Sunday, August 05, 2007

Loyalty

I'm finding myself feeling frustrated with the way Blogger has changed.

They took away my color palate. They took away my ability to click on topics in the interest list in my profile to find like minded others.

Both of these things annoy me to no end.

But is it time to make the switch to TypePad? I'm not sure.

I do not consider myself a "loyal" blogger user. I use this because it's where I got started with blogging a year and a half ago and I know my way around the navigation tools, so it is easy for me. If at any time in the future I find that some other blog tool appears to offer more advantages, I will definitely jump ship.

I see no advantage whatsoever in sticking with Blogger out of "loyalty". I use it so long as it meets my needs, period.

That got me thinking, however, to what things DO merit a dose of loyalty, and how far that kind of commitment should evoke my continued support.

In his book, The Loyalty Effect Fred Reicheld defines loyalty as "the willingness to make an investment or personal sacrifice to strengthen a relationship."

This would imply that there is no loyalty required or expressed any time I continue an association with a person, product, organization or group that is completely meeting my needs. Loyalty only truly comes into play when I continue to support a team that is losing, when I stand by a friend who is going through hard times, when I stick with a job even though I have another one offered to me, or in some other way maintain a relationship when there are both reasons and opportunity to leave.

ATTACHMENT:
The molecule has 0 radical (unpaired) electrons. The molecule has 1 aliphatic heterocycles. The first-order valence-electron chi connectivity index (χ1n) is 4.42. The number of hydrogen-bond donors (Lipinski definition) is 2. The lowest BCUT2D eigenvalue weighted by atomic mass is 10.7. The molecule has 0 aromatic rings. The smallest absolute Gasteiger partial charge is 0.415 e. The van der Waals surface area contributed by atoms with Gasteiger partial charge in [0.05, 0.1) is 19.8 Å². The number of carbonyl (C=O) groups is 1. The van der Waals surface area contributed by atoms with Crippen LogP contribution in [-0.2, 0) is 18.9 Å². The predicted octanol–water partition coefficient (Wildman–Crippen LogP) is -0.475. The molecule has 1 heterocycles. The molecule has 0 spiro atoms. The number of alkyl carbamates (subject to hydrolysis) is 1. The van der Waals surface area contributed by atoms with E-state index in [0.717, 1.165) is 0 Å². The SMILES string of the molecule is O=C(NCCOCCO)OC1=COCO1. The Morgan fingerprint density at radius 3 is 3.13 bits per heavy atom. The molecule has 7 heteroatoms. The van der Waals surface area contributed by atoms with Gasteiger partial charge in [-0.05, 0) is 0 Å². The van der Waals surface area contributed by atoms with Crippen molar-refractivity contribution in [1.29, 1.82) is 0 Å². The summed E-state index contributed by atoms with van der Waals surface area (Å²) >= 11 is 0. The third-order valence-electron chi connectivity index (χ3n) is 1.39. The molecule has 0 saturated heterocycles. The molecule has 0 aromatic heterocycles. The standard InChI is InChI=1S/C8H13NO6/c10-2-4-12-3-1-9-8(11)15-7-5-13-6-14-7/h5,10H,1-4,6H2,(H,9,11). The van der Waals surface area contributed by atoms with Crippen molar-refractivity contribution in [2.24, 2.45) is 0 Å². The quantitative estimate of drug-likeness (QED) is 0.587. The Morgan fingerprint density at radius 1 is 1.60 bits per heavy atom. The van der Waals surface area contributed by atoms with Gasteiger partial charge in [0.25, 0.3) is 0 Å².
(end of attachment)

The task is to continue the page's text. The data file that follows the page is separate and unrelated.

At what point is loyalty an honorable trait and when does it become just plain stupid?

How long does it make sense to remain friends with someone who continually annoys or embarrasses you, simply because you've known that person for over ten years?

Is it positive or foolhardy to stick to a job out of "loyalty" when another company calls to make a better offer?

Would I continue to patronize a restaurant out of loyalty if the food was bad and the prices were high? I doubt it.

My husband is a person who highly values good service. If a store, restaurant or most any type of service provider treats him well he will go back time and time again even if they are out of the way or charge more than their competition. He views this as becoming a "loyal" customer. I don't. I see it as him continuing to choose to do business with folks who meet his needs. He just happens to value friendly and efficient service over price or location. IF those businesses started ignoring him or being surly I suspect my beloved would drop them like a hot potato.

The term "fair weather friend" is generally perceived as a derisive label. We look unfavorably upon those who will only follow their own self interest. Yet the flip side of that is we often lose respect for someone who allows themselves to be repeatedly taken advantage of or treated badly and does nothing about it. Those guys seem spineless.

So where does loyalty come into the equations? When the going gets rough in a relationship - be it friends, business, or whatever - where does it make sense to hold on and where does it make sense to cut your losses and let go?

1 comment:

Ruth D~ said...

Interesting questions. I've been having similar ponderings lately.

Sometimes when loyalty begins to wane, there is an awkward span of time. To let go of a relationship of any kind that has been important is not done lightly. And to be loyal when no loyalty is necessary, as in the case of patronizing a restaurant . . . that's nice, but confining.

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